Just got home from participating in the pre-release event of Warhammer Fantasy RPG. I'm planning on go back on sunday and helping the GM run it. Some thoughts.
The game does away with about 80% of the pencil and paper record keeping an replaces it with boardgame management system. This isn't to say it's a boardgame, it still retains a full RPG feel, it's just now your character sheet is only a 1/2 page, and you track wounds, fatigue, stress, and special abilities and attacks through cards and tokens. Honestly, I'm not a huge fan of that. Fantasy Flight did it to make some high end componets for the game and give it a "anything but D&D feel" which I'd admire till you realize DnD pen and paper approach is simplier and quicker. It tracks it without all the fiddly componets moving back and forth, being shared, and sometimes being removed accidently. Luckily however, without the need for a battlegrid or combat mat there's enough space on a table to accomdate all the componets with little fuss. It's fun and new but I have a suspicion 20 sessions down the road that interface will lose it's appeal.
The movement system is easy. Everything is either engaged, close, medium or long range. Each piece of terrian in play is a card that gives special effects of the terrian. It's very easy to abstract the combat. This is a refreshing change from every single RPG lately being all about 5 foot grided squares. It's GREAT for the GM that wants to tell a story more than simulate tactical positions.
The dice pools is probably the next best thing to the abstracted stortelling movement system. The dice pool seems very confusing at first with all sorts of symbols instead of numbers, but after a quick lesson and a couple of rolls it's easily understood. Because you have symbols adding and subtracting successes it is much more entertaining that a standard number system. Also there's good luck boons and bad luck bane symbols that provide additional sometimes story oriented effects. So on any given roll you will have success, challegenges which take away success, and good and bad luck. This really really makes the dice WAY more interesting that other games that use dice numbers. You can be successful but still suffer bad luck, and you can be unsuccessful but still have good luck. Of course this dice system does come at a cost. The decoding takes longer than rolling a d20 against a target number. In DnD, for example your to hit roll and damage roll take on average 20 seconds from start to finish. To figure out your successes, your boones, banes, critical hits, good luck, etc... it can easily take more than a minute after all the effects have been decoded and applied. Luckily combat as a general rule is shorter, so you end up resolving a combat in less rounds than most RPGS, especially DnD. Even though you swing or fire your weapon less, combat is actually more exciting than a game like 3.5, although I wouldn't say it's more exciting that 4E, whose combat system is just plain better than 3.5. Less rounds to fight a combat than 4E to be sure, with about the same number of options or powers available.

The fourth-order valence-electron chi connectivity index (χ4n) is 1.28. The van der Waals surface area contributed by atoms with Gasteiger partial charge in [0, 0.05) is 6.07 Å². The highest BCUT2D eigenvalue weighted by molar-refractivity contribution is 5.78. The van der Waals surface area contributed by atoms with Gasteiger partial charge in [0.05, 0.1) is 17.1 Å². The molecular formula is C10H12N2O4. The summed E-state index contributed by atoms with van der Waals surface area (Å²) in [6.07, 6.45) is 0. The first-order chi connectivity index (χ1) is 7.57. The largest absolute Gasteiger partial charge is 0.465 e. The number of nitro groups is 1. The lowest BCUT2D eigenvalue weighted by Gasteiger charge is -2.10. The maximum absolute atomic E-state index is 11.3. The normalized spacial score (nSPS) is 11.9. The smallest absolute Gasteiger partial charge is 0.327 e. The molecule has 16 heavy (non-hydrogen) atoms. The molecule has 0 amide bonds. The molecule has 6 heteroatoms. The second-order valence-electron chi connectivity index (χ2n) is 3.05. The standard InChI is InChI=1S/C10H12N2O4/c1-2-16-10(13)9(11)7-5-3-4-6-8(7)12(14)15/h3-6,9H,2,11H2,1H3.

The first 4 races to be released are the right 4 to pick. Humans (Empire), wood elves, high elves, and dwarfs give plently of options out of the gate. Here's where I'm going to break with what's tradition in the warhammer world to tell the story from the humans (particularly Empires) point of view. I see no reason to exclude the evil races. I think that only provides more options to the game and if a GM doesn't like it because of the flavor, he can always ban evil races. I want to be a dark elf corsair, or a skaven, indeed a chaos dwarf. I would love to play a Brentonian.
My final thought is this is a game that is defiinitely NOT for large groups. the dice take awhile to decode, their aren't enough componets like basic attacks to provide for more than 3-4 players without sharing. This means if you have a group of 5 or more players expect to be shelling out more money on the already costly 100 dollar box set. I wouldn't recommend the game with more than 5 players anyway as it would just get stuck in a quagmire of dice rolling and decoding.
Where the game shines is as an intimate story telling system for 2-4 players, maybe adding a 5th, although that's pushing it IMO. It's a great constrast to RPGs already on the market that just always seem like a version of d20. The name brand, and the chance to tinker around in the Warhammer World also make it a good choice, if they let you eventually play every race, it'll make it a GREAT choice. You do have to accept the fiddly bits, and god help you if you lose parts, because you'll be paying out the ass to replace them, but that's the cost of playing something uniquely different in today's RPG landscape.